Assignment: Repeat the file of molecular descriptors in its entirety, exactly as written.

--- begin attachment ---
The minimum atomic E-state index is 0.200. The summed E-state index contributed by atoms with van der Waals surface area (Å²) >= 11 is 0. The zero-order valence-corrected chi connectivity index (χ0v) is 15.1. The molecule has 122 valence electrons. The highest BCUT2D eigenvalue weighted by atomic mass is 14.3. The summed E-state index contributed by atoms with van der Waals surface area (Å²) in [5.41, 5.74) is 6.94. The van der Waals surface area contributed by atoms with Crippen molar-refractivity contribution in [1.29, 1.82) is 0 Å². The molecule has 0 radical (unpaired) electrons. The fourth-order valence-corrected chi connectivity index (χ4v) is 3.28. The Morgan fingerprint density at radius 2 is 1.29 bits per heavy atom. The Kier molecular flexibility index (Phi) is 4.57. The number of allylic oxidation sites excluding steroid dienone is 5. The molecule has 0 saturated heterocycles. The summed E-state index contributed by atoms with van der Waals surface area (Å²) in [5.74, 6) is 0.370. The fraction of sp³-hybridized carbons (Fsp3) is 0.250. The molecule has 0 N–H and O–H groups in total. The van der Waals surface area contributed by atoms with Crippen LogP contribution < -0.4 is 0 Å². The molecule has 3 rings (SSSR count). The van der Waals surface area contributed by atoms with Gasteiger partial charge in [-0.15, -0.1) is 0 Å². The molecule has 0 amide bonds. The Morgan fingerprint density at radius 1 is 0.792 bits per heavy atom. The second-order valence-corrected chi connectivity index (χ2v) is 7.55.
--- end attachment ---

The minimum atomic E-state index is 0.200. The summed E-state index contributed by atoms with van der Waals surface area (Å²) >= 11 is 0. The zero-order valence-corrected chi connectivity index (χ0v) is 15.1. The molecule has 122 valence electrons. The highest BCUT2D eigenvalue weighted by atomic mass is 14.3. The summed E-state index contributed by atoms with van der Waals surface area (Å²) in [5.41, 5.74) is 6.94. The van der Waals surface area contributed by atoms with Crippen molar-refractivity contribution in [1.29, 1.82) is 0 Å². The molecule has 0 radical (unpaired) electrons. The fourth-order valence-corrected chi connectivity index (χ4v) is 3.28. The Morgan fingerprint density at radius 2 is 1.29 bits per heavy atom. The Kier molecular flexibility index (Phi) is 4.57. The number of allylic oxidation sites excluding steroid dienone is 5. The molecule has 0 saturated heterocycles. The summed E-state index contributed by atoms with van der Waals surface area (Å²) in [5.74, 6) is 0.370. The fraction of sp³-hybridized carbons (Fsp3) is 0.250. The molecule has 0 N–H and O–H groups in total. The van der Waals surface area contributed by atoms with Crippen LogP contribution < -0.4 is 0 Å². The molecule has 3 rings (SSSR count). The van der Waals surface area contributed by atoms with Gasteiger partial charge in [-0.15, -0.1) is 0 Å². The molecule has 0 amide bonds. The Morgan fingerprint density at radius 1 is 0.792 bits per heavy atom. The second-order valence-corrected chi connectivity index (χ2v) is 7.55.